Linked by Thom Holwerda on Tue 26th Oct 2010 20:36 UTC, submitted by tyrione
Linux Clang can build a kernel now. "The kernel can successfully boot to runlevel 5 (aka X + networking) on the Macbook, both on bare metal and in Qemu. The kernel can successfully boot to runlevel 3 on a secondary test machine, a microATX desktop box (Intel Atom). I haven't tried to start X on this box yet. The kernel can self-host; I am currently running a 'fourth generation' self-hosted Linux kernel built by a 'fourth generation' Clang."
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RE: What is Clang?
by bebop on Wed 27th Oct 2010 00:54 UTC in reply to "What is Clang?"
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LLVM is a low level virtual machine (hence the name), it is in the simplest form a compiler back-end. This means that it takes code that is parsed from a language (C, C++, whatever) and converts it to a program the computer can read (or an interpreter for that matter).

Clang is the front-end for the c, c++ and objective-c/c++ languages. The combination of LLVM and Clang is equivalent to GCC with the various front-ends for the languages stated above.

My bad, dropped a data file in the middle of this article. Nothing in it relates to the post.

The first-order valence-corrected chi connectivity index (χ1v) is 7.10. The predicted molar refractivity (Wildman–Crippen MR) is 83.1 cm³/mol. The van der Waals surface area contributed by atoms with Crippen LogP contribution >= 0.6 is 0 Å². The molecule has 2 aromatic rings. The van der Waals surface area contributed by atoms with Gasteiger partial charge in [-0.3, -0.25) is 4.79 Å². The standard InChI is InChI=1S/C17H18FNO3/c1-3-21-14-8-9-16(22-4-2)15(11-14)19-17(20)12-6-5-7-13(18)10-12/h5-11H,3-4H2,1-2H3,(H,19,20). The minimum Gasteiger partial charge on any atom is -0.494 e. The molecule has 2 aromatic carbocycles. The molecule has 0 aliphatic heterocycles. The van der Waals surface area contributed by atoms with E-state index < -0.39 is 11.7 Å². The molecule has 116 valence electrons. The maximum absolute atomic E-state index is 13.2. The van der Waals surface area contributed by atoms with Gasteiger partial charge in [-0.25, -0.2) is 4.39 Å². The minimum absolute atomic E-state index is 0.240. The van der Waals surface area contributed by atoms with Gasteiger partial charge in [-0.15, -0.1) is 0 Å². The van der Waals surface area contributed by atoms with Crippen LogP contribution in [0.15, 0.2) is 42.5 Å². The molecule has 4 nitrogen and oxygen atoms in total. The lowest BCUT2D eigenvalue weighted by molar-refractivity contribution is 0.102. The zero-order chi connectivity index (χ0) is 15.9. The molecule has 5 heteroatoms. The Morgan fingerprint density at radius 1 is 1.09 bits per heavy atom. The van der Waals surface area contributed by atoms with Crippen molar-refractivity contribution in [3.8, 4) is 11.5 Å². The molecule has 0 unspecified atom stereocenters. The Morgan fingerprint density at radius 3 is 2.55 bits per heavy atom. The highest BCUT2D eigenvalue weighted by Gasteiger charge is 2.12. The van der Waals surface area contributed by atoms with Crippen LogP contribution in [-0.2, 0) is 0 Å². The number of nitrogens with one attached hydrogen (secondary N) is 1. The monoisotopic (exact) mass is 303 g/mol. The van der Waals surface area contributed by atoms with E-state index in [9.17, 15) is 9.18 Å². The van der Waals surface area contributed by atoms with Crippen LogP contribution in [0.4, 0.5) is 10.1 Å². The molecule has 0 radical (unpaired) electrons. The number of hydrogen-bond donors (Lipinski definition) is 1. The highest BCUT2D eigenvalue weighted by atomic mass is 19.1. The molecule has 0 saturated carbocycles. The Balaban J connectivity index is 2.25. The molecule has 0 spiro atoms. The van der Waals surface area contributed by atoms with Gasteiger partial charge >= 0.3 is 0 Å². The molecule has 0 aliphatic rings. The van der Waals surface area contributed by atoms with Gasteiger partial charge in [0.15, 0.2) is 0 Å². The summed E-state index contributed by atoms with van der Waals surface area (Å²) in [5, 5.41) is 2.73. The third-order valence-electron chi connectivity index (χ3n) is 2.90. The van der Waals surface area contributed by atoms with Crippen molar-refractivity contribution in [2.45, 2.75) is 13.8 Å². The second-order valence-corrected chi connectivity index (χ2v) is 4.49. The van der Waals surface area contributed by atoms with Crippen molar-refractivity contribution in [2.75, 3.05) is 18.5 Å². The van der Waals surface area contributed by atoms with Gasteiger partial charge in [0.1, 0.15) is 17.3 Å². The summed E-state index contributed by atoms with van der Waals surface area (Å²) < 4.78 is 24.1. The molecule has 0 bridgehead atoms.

Why it exists? Why does anything exist? philosophy aside, basically LLVM is supposed to be more modular than GCC, and LLVM is licensed under the BSD, while GCC is GLP.

The reason that this is interesting is because the Linux kernel has been written with the GCC compiler from the start. Being able to compile, not to mention have the code run somewhat correctly, is a milestone because software like kernels ask a lot out of compilers. Also different compilers may be able to point out problems that were not seen before.

The last thing is that because both compilers conform to an ansi spec, making sure that the kernel builds with both compilers gives better assurance that the kernel code complies with the ansi standard, which cannot hurt.

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